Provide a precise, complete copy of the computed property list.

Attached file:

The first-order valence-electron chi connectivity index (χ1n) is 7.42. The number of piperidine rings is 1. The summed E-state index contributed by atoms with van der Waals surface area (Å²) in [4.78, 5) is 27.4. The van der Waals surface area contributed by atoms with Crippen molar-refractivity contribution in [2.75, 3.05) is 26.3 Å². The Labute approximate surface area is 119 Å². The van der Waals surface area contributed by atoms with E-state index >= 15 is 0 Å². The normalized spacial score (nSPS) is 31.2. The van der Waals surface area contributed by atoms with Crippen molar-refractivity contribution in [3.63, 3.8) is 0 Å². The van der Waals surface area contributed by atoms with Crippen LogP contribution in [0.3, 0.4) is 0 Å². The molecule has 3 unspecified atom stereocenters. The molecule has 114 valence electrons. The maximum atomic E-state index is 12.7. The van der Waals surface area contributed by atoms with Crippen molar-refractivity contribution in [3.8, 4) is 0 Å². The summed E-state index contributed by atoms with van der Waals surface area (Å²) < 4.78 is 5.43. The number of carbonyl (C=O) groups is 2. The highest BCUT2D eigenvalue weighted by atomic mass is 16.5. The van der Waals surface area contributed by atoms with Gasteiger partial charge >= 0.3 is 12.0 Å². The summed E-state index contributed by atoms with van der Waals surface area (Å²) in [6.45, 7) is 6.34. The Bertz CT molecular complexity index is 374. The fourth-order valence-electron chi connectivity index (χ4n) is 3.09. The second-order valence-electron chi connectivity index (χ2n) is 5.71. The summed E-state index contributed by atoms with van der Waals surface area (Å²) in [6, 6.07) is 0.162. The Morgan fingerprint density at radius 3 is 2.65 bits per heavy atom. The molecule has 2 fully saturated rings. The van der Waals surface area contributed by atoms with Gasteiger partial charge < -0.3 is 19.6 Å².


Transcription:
The first-order valence-electron chi connectivity index (χ1n) is 7.42. The number of piperidine rings is 1. The summed E-state index contributed by atoms with van der Waals surface area (Å²) in [4.78, 5) is 27.4. The van der Waals surface area contributed by atoms with Crippen molar-refractivity contribution in [2.75, 3.05) is 26.3 Å². The Labute approximate surface area is 119 Å². The van der Waals surface area contributed by atoms with E-state index >= 15 is 0 Å². The normalized spacial score (nSPS) is 31.2. The van der Waals surface area contributed by atoms with Crippen molar-refractivity contribution in [3.63, 3.8) is 0 Å². The van der Waals surface area contributed by atoms with Crippen LogP contribution in [0.3, 0.4) is 0 Å². The molecule has 3 unspecified atom stereocenters. The molecule has 114 valence electrons. The maximum atomic E-state index is 12.7. The van der Waals surface area contributed by atoms with Crippen molar-refractivity contribution in [3.8, 4) is 0 Å². The summed E-state index contributed by atoms with van der Waals surface area (Å²) < 4.78 is 5.43. The number of carbonyl (C=O) groups is 2. The highest BCUT2D eigenvalue weighted by atomic mass is 16.5. The van der Waals surface area contributed by atoms with Gasteiger partial charge >= 0.3 is 12.0 Å². The summed E-state index contributed by atoms with van der Waals surface area (Å²) in [6.45, 7) is 6.34. The Bertz CT molecular complexity index is 374. The fourth-order valence-electron chi connectivity index (χ4n) is 3.09. The second-order valence-electron chi connectivity index (χ2n) is 5.71. The summed E-state index contributed by atoms with van der Waals surface area (Å²) in [6, 6.07) is 0.162. The Morgan fingerprint density at radius 3 is 2.65 bits per heavy atom. The molecule has 2 fully saturated rings. The van der Waals surface area contributed by atoms with Gasteiger partial charge < -0.3 is 19.6 Å².